2015 saw Polish PV increase by 240% and wind power generation by 40%. Despite these impressive numbers, Poland still remains the kingdom of coal.
A few figures first: Poland is the largest coal producer in Europe. Each year, Polish mining extracts 75 million tons of coal. Coal power in Poland accounted for 85% of the country's electricity production in 2015 – 51% from hard coal and 35% from lignite coal. The Polish government said that Polish coal is a national treasure because it gives us energy independence.
Not only has Poland continued building three new giant coal-fired power plants (in the cities of Kozienice, Opole, and Jaworzno), but is also considering building two more, in Ostroleka and Pulawy, despite serious doubts about the economic sense in this kind of investment. Wholesale energy prices are – thanks to Renewable Energy Sources, RES – so low that, according to many independent experts, building new, large-scale energy facilities is irrational. However, according to the government, this is not a matter of economics, but of energy safety.
Furthermore, Poland contests the European Emissions Trading Scheme (EU ETS) system saying that it is unfair to Poland. According to the Minister of Environment Jan Szyszko, the EU ETS structure should primarily consider the specifics of the individual member states, including their energy mix. He proposes to the EU that national CO2 emissions could be offset by taking into account the CO2 absorption of Polish forests.
New Renewable Energy Sources law
In recent months however, the course of the energy transition in Poland has changed, not to say: almost stopped. On May 5, 2016, the conservative government revealed the long-awaited draft of the new law on renewable energy sources ("RES Law"). It constitutes the basic regulation on RES and comprehensively sets out the legal framework for doing business in this sector. But instead of a transition towards a more renewables-based energy policy, this proposal essentially maintains the current state of coal in Poland. Environmental organizations appealed in vain to the government for feed-in tariffs for small-scale electricity generators, but only a bonus system for renewable energy producers was introduced. Small-scale producers of electricity (for example up to 7kW rooftop solar PV system) will get a 70% discount on repurchase of electricity by the energy supplier for every kWh released to the electric grid. These rules are expected to enter into force on July 1, 2016, but it is not yet clear if there will be real benefits for “pro-sumers” in Poland.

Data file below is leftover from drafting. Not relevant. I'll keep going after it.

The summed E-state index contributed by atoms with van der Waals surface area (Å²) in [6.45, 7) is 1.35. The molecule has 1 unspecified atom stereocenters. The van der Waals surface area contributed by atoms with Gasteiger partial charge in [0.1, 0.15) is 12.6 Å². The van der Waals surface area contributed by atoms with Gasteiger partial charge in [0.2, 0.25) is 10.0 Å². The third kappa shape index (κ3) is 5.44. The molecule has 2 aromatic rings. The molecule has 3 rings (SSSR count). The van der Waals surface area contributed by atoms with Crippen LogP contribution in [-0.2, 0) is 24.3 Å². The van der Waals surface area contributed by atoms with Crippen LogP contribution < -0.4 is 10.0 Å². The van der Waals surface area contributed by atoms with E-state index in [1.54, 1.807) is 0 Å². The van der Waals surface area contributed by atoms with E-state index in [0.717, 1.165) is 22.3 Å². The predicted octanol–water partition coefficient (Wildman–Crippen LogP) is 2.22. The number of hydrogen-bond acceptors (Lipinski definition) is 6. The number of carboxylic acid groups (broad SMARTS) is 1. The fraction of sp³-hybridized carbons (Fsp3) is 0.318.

A coalition of environmental organizations, such as Greenpeace and WWF, criticize the new law, arguing that it hinders access for citizens to cheap, clean, and green sources of energy. At the same time as the parliamentary discussions of the RES bill, the National Environmental Fund delayed the start of a parallel support scheme for micro-producers that included preferential loans and grants. It is somehow hard to believe this could be a coincidence, considering a recent change of guards in the respective office.